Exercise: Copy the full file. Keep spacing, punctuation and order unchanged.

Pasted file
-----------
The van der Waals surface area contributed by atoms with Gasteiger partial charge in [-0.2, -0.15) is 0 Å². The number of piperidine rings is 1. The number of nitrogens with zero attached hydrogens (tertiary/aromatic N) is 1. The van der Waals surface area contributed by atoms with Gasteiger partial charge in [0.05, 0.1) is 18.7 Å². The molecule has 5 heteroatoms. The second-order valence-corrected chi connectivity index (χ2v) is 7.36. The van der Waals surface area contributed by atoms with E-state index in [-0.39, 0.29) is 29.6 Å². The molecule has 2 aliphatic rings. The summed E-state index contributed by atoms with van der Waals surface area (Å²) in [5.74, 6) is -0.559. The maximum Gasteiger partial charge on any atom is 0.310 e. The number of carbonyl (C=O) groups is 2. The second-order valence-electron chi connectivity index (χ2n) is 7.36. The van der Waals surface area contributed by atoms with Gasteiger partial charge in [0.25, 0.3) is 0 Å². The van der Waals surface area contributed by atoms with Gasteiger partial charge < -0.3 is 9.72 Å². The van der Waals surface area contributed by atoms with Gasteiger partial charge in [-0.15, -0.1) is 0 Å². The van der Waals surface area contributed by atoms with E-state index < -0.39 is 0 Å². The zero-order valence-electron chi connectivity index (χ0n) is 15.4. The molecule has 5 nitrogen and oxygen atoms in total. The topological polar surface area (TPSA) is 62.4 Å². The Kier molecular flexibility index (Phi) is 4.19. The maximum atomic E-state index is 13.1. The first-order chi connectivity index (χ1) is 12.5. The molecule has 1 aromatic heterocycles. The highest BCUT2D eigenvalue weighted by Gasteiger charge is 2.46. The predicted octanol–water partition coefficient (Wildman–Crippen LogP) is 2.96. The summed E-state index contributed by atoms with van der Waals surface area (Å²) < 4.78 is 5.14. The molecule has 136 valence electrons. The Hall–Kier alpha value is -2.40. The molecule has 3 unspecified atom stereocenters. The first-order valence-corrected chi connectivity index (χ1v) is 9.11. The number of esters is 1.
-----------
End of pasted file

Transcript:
The van der Waals surface area contributed by atoms with Gasteiger partial charge in [-0.2, -0.15) is 0 Å². The number of piperidine rings is 1. The number of nitrogens with zero attached hydrogens (tertiary/aromatic N) is 1. The van der Waals surface area contributed by atoms with Gasteiger partial charge in [0.05, 0.1) is 18.7 Å². The molecule has 5 heteroatoms. The second-order valence-corrected chi connectivity index (χ2v) is 7.36. The van der Waals surface area contributed by atoms with E-state index in [-0.39, 0.29) is 29.6 Å². The molecule has 2 aliphatic rings. The summed E-state index contributed by atoms with van der Waals surface area (Å²) in [5.74, 6) is -0.559. The maximum Gasteiger partial charge on any atom is 0.310 e. The number of carbonyl (C=O) groups is 2. The second-order valence-electron chi connectivity index (χ2n) is 7.36. The van der Waals surface area contributed by atoms with Gasteiger partial charge in [0.25, 0.3) is 0 Å². The van der Waals surface area contributed by atoms with Gasteiger partial charge < -0.3 is 9.72 Å². The van der Waals surface area contributed by atoms with Gasteiger partial charge in [-0.15, -0.1) is 0 Å². The van der Waals surface area contributed by atoms with E-state index < -0.39 is 0 Å². The zero-order valence-electron chi connectivity index (χ0n) is 15.4. The molecule has 5 nitrogen and oxygen atoms in total. The topological polar surface area (TPSA) is 62.4 Å². The Kier molecular flexibility index (Phi) is 4.19. The maximum atomic E-state index is 13.1. The first-order chi connectivity index (χ1) is 12.5. The molecule has 1 aromatic heterocycles. The highest BCUT2D eigenvalue weighted by Gasteiger charge is 2.46. The predicted octanol–water partition coefficient (Wildman–Crippen LogP) is 2.96. The summed E-state index contributed by atoms with van der Waals surface area (Å²) < 4.78 is 5.14. The molecule has 136 valence electrons. The Hall–Kier alpha value is -2.40. The molecule has 3 unspecified atom stereocenters. The first-order valence-corrected chi connectivity index (χ1v) is 9.11. The number of esters is 1.